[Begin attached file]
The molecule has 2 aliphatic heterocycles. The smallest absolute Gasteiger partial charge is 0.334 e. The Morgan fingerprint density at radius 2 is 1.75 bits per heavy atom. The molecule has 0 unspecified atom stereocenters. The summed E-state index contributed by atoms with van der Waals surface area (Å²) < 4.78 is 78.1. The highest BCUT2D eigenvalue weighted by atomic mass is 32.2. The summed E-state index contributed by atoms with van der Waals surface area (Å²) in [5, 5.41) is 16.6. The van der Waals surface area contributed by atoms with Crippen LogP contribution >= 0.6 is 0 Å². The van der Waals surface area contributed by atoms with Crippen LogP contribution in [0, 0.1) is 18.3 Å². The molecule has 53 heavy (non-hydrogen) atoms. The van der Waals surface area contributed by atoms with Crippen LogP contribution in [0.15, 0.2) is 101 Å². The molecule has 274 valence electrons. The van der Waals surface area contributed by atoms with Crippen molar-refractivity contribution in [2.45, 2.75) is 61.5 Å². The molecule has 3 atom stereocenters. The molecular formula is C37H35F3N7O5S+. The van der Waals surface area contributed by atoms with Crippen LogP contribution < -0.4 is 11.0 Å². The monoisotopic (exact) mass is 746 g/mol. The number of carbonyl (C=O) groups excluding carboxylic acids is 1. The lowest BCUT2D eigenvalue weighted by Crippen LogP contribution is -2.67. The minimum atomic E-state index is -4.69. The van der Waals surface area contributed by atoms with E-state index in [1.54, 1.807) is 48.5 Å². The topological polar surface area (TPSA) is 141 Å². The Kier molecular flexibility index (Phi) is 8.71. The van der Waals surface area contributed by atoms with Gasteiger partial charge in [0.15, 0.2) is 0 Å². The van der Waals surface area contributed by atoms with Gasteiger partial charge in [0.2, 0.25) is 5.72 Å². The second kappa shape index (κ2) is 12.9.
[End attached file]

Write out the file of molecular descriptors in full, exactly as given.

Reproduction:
The molecule has 2 aliphatic heterocycles. The smallest absolute Gasteiger partial charge is 0.334 e. The Morgan fingerprint density at radius 2 is 1.75 bits per heavy atom. The molecule has 0 unspecified atom stereocenters. The summed E-state index contributed by atoms with van der Waals surface area (Å²) < 4.78 is 78.1. The highest BCUT2D eigenvalue weighted by atomic mass is 32.2. The summed E-state index contributed by atoms with van der Waals surface area (Å²) in [5, 5.41) is 16.6. The van der Waals surface area contributed by atoms with Crippen LogP contribution >= 0.6 is 0 Å². The van der Waals surface area contributed by atoms with Crippen LogP contribution in [0, 0.1) is 18.3 Å². The molecule has 53 heavy (non-hydrogen) atoms. The van der Waals surface area contributed by atoms with Crippen LogP contribution in [0.15, 0.2) is 101 Å². The molecule has 274 valence electrons. The van der Waals surface area contributed by atoms with Crippen molar-refractivity contribution in [2.45, 2.75) is 61.5 Å². The molecule has 3 atom stereocenters. The molecular formula is C37H35F3N7O5S+. The van der Waals surface area contributed by atoms with Crippen LogP contribution < -0.4 is 11.0 Å². The monoisotopic (exact) mass is 746 g/mol. The number of carbonyl (C=O) groups excluding carboxylic acids is 1. The lowest BCUT2D eigenvalue weighted by Crippen LogP contribution is -2.67. The minimum atomic E-state index is -4.69. The van der Waals surface area contributed by atoms with E-state index in [1.54, 1.807) is 48.5 Å². The topological polar surface area (TPSA) is 141 Å². The Kier molecular flexibility index (Phi) is 8.71. The van der Waals surface area contributed by atoms with Gasteiger partial charge in [0.15, 0.2) is 0 Å². The van der Waals surface area contributed by atoms with Gasteiger partial charge in [0.2, 0.25) is 5.72 Å². The second kappa shape index (κ2) is 12.9.